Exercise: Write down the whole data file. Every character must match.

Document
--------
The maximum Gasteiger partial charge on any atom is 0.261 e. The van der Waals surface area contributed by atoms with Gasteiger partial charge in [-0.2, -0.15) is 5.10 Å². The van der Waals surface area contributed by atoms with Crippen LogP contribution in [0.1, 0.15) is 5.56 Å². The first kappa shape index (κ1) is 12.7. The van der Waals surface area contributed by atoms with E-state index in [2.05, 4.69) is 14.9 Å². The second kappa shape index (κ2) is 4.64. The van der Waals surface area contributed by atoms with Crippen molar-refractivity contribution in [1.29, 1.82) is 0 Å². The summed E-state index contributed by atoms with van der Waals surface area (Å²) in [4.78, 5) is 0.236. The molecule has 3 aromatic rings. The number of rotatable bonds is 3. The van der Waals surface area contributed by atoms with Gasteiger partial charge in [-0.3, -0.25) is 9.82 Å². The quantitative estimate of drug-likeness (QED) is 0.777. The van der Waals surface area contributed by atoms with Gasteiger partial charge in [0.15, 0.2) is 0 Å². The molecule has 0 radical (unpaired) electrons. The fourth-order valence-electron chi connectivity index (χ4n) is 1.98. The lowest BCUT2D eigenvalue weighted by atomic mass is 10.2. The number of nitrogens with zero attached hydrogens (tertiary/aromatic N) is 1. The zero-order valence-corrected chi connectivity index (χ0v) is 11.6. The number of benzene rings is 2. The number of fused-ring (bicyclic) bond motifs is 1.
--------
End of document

The maximum Gasteiger partial charge on any atom is 0.261 e. The van der Waals surface area contributed by atoms with Gasteiger partial charge in [-0.2, -0.15) is 5.10 Å². The van der Waals surface area contributed by atoms with Crippen LogP contribution in [0.1, 0.15) is 5.56 Å². The first kappa shape index (κ1) is 12.7. The van der Waals surface area contributed by atoms with E-state index in [2.05, 4.69) is 14.9 Å². The second kappa shape index (κ2) is 4.64. The van der Waals surface area contributed by atoms with Crippen molar-refractivity contribution in [1.29, 1.82) is 0 Å². The summed E-state index contributed by atoms with van der Waals surface area (Å²) in [4.78, 5) is 0.236. The molecule has 3 aromatic rings. The number of rotatable bonds is 3. The van der Waals surface area contributed by atoms with Gasteiger partial charge in [-0.3, -0.25) is 9.82 Å². The quantitative estimate of drug-likeness (QED) is 0.777. The van der Waals surface area contributed by atoms with Gasteiger partial charge in [0.15, 0.2) is 0 Å². The molecule has 0 radical (unpaired) electrons. The fourth-order valence-electron chi connectivity index (χ4n) is 1.98. The lowest BCUT2D eigenvalue weighted by atomic mass is 10.2. The number of nitrogens with zero attached hydrogens (tertiary/aromatic N) is 1. The zero-order valence-corrected chi connectivity index (χ0v) is 11.6. The number of benzene rings is 2. The number of fused-ring (bicyclic) bond motifs is 1.